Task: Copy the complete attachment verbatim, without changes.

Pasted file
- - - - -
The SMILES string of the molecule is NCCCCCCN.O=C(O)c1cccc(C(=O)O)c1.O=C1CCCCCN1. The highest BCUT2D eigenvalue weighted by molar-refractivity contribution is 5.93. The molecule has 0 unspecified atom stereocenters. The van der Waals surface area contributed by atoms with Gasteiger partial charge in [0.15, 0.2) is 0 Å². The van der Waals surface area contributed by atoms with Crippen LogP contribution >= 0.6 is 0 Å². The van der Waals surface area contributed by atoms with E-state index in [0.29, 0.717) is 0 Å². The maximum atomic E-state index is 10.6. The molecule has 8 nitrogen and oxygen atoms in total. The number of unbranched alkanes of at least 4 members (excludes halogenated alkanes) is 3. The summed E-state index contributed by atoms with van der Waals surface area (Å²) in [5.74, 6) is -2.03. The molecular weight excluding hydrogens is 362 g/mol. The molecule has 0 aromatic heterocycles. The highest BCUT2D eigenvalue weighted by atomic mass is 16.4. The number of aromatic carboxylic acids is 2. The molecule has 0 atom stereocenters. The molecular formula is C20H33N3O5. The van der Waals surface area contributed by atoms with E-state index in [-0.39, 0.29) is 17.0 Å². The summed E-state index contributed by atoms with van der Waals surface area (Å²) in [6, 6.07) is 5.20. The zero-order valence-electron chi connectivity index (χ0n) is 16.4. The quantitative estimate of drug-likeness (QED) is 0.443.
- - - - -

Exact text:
The SMILES string of the molecule is NCCCCCCN.O=C(O)c1cccc(C(=O)O)c1.O=C1CCCCCN1. The highest BCUT2D eigenvalue weighted by molar-refractivity contribution is 5.93. The molecule has 0 unspecified atom stereocenters. The van der Waals surface area contributed by atoms with Gasteiger partial charge in [0.15, 0.2) is 0 Å². The van der Waals surface area contributed by atoms with Crippen LogP contribution >= 0.6 is 0 Å². The van der Waals surface area contributed by atoms with E-state index in [0.29, 0.717) is 0 Å². The maximum atomic E-state index is 10.6. The molecule has 8 nitrogen and oxygen atoms in total. The number of unbranched alkanes of at least 4 members (excludes halogenated alkanes) is 3. The summed E-state index contributed by atoms with van der Waals surface area (Å²) in [5.74, 6) is -2.03. The molecular weight excluding hydrogens is 362 g/mol. The molecule has 0 aromatic heterocycles. The highest BCUT2D eigenvalue weighted by atomic mass is 16.4. The number of aromatic carboxylic acids is 2. The molecule has 0 atom stereocenters. The molecular formula is C20H33N3O5. The van der Waals surface area contributed by atoms with E-state index in [-0.39, 0.29) is 17.0 Å². The summed E-state index contributed by atoms with van der Waals surface area (Å²) in [6, 6.07) is 5.20. The zero-order valence-electron chi connectivity index (χ0n) is 16.4. The quantitative estimate of drug-likeness (QED) is 0.443.